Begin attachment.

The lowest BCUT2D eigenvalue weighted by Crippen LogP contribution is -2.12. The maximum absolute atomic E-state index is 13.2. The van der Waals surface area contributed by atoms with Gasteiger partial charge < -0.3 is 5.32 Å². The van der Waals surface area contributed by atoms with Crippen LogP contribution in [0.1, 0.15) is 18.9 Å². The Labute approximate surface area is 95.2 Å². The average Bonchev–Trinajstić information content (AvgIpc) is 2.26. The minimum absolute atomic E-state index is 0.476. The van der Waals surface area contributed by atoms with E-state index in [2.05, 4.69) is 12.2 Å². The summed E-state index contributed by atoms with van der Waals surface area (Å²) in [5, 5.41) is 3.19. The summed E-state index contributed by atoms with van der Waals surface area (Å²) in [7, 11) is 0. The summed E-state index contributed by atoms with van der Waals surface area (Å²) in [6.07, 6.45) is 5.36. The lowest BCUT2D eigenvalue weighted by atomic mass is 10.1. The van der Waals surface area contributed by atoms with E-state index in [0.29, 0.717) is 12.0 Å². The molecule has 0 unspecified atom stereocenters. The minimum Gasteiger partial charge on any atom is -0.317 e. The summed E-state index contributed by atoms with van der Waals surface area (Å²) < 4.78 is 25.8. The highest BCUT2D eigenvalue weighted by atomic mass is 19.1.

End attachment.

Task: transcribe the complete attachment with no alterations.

The lowest BCUT2D eigenvalue weighted by Crippen LogP contribution is -2.12. The maximum absolute atomic E-state index is 13.2. The van der Waals surface area contributed by atoms with Gasteiger partial charge < -0.3 is 5.32 Å². The van der Waals surface area contributed by atoms with Crippen LogP contribution in [0.1, 0.15) is 18.9 Å². The Labute approximate surface area is 95.2 Å². The average Bonchev–Trinajstić information content (AvgIpc) is 2.26. The minimum absolute atomic E-state index is 0.476. The van der Waals surface area contributed by atoms with E-state index in [2.05, 4.69) is 12.2 Å². The summed E-state index contributed by atoms with van der Waals surface area (Å²) in [5, 5.41) is 3.19. The summed E-state index contributed by atoms with van der Waals surface area (Å²) in [7, 11) is 0. The summed E-state index contributed by atoms with van der Waals surface area (Å²) in [6.07, 6.45) is 5.36. The lowest BCUT2D eigenvalue weighted by atomic mass is 10.1. The van der Waals surface area contributed by atoms with E-state index in [0.29, 0.717) is 12.0 Å². The molecule has 0 unspecified atom stereocenters. The minimum Gasteiger partial charge on any atom is -0.317 e. The summed E-state index contributed by atoms with van der Waals surface area (Å²) < 4.78 is 25.8. The highest BCUT2D eigenvalue weighted by atomic mass is 19.1.